Formula Feeding 101- Most Common Questions

By Maria T. Pepin

One of the first decisions you will make for your newborn baby is whether to breastfeed or formula feed. Experts agree that breast milk is the ideal form of nutrition for the first six months of life. However, it is every couple’s choice to decide what is best for them. Sometimes a mother cannot or prefers not to breastfeed. Rest assured, commercially prepared formulas are designed to provide the nutrients your baby needs. Here are the answers to some of the most common questions about formula feeding.

What type of formula should I use?

There are many choices when it comes to picking a formula these days. Which brand you go with depends on your preference, your baby and your budget. Infant formula comes in three basic forms: ready-made, concentrate or powdered.

  • Ready-made liquids can be poured directly into bottles. These are the most convenient because there is no mixing or measuring required. It’s also a good choice if you are traveling or do not have access to sterile water. 
  • Concentrates are liquids that require diluting with water, so you need to read the directions carefully. Compared to ready-made formulas, these are less expensive and take up less storage space.
  • Powdered formulas require mixing with water and are the least expensive. You can mix up just the right amount whenever you need it- as much or as little as necessary- which is helpful for breastfeeding moms who may only require an occasional supplemental bottle.

Common formulas on the market include cow’s milk-based formula (which is the most popular), soy-based formulas (for babies who are lactose intolerant or allergic to cow’s milk) or specialized formulas for premature and low-birth-weight babies. Remember to always check the expiration date and never use formula from leaky or damaged containers.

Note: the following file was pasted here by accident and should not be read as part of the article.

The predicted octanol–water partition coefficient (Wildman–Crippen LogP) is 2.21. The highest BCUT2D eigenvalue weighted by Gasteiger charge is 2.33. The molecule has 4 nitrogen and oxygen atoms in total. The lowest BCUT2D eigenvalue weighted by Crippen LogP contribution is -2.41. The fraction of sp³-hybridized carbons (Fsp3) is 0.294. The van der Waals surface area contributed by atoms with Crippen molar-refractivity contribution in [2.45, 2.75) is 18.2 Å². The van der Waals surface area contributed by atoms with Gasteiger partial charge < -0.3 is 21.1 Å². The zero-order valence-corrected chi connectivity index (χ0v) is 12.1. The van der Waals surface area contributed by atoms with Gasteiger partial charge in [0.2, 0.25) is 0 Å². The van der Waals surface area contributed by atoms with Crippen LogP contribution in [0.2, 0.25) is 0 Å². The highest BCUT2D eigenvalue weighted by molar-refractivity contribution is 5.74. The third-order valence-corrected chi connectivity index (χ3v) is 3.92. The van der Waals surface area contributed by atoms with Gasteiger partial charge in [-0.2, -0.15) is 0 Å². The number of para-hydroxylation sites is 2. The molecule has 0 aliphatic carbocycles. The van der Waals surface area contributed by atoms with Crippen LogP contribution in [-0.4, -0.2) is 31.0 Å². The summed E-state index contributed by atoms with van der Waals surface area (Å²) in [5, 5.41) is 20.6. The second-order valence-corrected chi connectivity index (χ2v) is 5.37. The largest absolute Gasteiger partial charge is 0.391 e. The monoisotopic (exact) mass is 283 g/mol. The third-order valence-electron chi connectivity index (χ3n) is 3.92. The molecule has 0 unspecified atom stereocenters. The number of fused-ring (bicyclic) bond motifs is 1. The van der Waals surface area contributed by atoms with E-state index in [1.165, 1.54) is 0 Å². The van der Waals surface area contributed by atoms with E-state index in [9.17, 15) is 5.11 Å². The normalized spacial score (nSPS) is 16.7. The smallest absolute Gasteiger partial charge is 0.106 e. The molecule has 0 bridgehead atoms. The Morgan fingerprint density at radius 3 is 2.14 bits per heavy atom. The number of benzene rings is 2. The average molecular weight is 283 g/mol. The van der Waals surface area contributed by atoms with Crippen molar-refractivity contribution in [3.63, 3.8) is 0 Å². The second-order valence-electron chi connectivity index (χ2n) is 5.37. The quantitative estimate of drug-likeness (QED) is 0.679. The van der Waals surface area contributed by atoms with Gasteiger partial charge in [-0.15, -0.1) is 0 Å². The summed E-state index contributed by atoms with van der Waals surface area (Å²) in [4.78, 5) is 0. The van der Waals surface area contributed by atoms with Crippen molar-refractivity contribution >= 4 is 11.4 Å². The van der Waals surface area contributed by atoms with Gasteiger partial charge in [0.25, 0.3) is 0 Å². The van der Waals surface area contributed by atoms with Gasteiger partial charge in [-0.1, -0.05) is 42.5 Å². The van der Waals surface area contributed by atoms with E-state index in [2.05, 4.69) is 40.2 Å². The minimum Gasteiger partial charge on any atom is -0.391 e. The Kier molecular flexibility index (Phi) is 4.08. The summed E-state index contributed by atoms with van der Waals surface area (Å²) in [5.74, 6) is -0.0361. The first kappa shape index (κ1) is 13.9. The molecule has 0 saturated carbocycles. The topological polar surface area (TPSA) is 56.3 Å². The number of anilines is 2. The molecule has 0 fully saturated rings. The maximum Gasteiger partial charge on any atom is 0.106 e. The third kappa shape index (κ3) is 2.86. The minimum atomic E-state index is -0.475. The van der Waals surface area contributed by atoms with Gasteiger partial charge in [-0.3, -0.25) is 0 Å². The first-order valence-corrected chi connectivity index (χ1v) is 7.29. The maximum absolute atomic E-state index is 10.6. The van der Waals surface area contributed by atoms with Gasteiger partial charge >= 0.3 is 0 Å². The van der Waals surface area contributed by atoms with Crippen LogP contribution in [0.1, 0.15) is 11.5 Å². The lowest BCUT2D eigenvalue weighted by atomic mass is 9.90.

How often should I bottle feed my baby?

Your little one will let you know when they are hungry and will stop eating when they’ve had enough. Offer a bottle every 2-3 hours at first. Your baby will probably take 1 to 3 ounces per feeding, until they reach about 10 pounds. Don’t force more than your baby seems ready to eat. As your baby grows, feeding will usually become less frequent and more regular. Ask your doctor if you have any questions regarding suitable amounts for your child as they grow.

Can I mix breast milk and formula?

Some moms find that combination feeding is a good way of giving their baby the benefits of breast milk, along with the convenience of formula feeding. Make sure you have a breastfeeding routine well established before you introduce this scenario. Feed your baby whatever breast milk you’ve expressed first and then follow that up with a couple ounces of formula if you need it. However, combination feeding is not an option if your baby is being bottle fed only. It’s extremely difficult to restart breastfeeding once you have completely moved on to a bottle. 

How do I sterilize my baby’s bottles?

Sterilizing is the most effective way of protecting your infant from harmful germs and bacteria. Before you use new equipment (bottles, nipples, rings, etc.) you should sterilize them by submerging everything in a pot of boiling water for at least five minutes. Allow them to dry on a clean towel. Please note: it is recommended that you sterilize all feeding equipment until your baby is at least 6 months old. You can give your equipment a good cleaning in hot, soapy water or cycle them through the dishwasher as well.

What is the best way to warm a bottle?

Some babies don’t mind cold milk as long as it isn’t straight from the refrigerator. However, if you do decide to warm up your baby’s bottles, one of the most common methods is to use a pan of hot (not boiling) water. Or you can simple run it under the tap. You can also consider buying a bottle warmer designed for this purpose. Do not use a microwave to heat a bottle of formula. Microwaves heat unevenly and this can create hot pockets, which leads to burns.

How do I bottle-feed my baby comfortably?

Sit in a chair that supports your back, with a table nearby. This way you can place the bottle, tissues, baby wipes and a glass of water for yourself within arm’s reach. Before feeding your baby, check to make sure the milk is at the right temperature by shaking a few drops on the inside of your wrist. It should be lukewarm. If it’s too hot, run the bottle under cold water. When feeding your baby, listen and observe your baby’s cues. Hold your baby at a 45-degree angle. Make sure to tilt the bottle so that the nipple and neck are filled with formula. Otherwise, your baby may get a mixture of air. Never prop a bottle- it can cause your baby to choke. If your baby is struggling to get enough milk, you can always change to a teat with a larger hole, so the milk will flow quicker.

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